Weaver has at its core a graph database that supports version control for data. This gives full control of the contents of the database, without requiring a rigid database schema to which entered data must adhere.
Graph databases allow adding data from different sources, using their own structures. Accepting heterogeneous data models into a flexible graph structure allows for exploration and interlinking of previous divergent knowledge contained in their own respective data silos.
Through various export possibilities data can be extracted from Weaver in-full. The various query endpoints enable real time querying of data, allowing insight in the integrated data environment through other tooling.
Every fact within the Weaver database can in itself be described in the Weaver database without further requirements. Compared to other (graph) databases Weaver treats a statement of fact as a statement itself, about which other statements can be made. This allows for complex models where statements can be invalidated or refined by other statements.
Version control for data allows for data sets to evolve over time, with full retention of the past history. Different current versions can also exist, allowing for data changes to be explored before a verdict is reached about whether to integrate the proposed changes in the main dataset. Each different version is a first class database that can be viewed, queried, and modified. This enables for similar-yet-different processes to all use the same main data source while maintaining autonomy in changes.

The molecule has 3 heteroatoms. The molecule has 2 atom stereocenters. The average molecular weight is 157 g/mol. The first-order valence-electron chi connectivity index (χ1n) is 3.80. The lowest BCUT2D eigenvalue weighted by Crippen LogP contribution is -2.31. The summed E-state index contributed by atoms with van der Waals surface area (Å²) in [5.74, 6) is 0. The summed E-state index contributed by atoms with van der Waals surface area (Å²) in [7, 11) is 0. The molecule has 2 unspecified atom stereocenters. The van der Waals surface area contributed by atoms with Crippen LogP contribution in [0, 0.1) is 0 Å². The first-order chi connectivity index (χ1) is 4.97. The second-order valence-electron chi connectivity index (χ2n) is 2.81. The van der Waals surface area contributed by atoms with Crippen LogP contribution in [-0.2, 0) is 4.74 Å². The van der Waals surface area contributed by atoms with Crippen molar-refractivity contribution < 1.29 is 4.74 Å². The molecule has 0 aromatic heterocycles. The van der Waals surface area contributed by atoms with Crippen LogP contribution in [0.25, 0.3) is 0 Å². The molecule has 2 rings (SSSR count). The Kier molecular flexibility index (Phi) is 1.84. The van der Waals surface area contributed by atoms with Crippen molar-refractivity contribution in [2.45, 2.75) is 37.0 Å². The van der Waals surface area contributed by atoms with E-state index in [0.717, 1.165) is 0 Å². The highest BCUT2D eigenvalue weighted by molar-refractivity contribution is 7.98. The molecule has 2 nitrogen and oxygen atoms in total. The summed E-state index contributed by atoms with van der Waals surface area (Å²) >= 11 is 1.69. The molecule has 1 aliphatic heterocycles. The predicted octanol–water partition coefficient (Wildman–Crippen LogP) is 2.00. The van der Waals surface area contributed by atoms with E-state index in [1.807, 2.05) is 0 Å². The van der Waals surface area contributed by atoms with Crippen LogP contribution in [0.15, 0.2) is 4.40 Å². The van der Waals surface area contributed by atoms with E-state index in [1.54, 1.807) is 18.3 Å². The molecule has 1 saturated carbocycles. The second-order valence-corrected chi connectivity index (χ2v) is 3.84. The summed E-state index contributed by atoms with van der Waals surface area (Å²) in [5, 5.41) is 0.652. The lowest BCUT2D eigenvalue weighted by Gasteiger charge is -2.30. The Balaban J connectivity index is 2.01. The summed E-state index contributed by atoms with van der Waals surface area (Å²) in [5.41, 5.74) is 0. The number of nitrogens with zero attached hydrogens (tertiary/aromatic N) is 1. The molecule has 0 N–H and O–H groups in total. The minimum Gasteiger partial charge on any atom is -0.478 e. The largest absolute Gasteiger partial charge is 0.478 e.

Because the strict version changes tracking in Weaver, data never really disappears. When statements are deleted, they are removed from the actively queryable data views. It is possible to go back to before the deletion, and restore the dataset as it existed at this time. From there a different reality can be created. But even then the deletion is not deleted itself, and as long as the two different realities do not conflict they can be united again.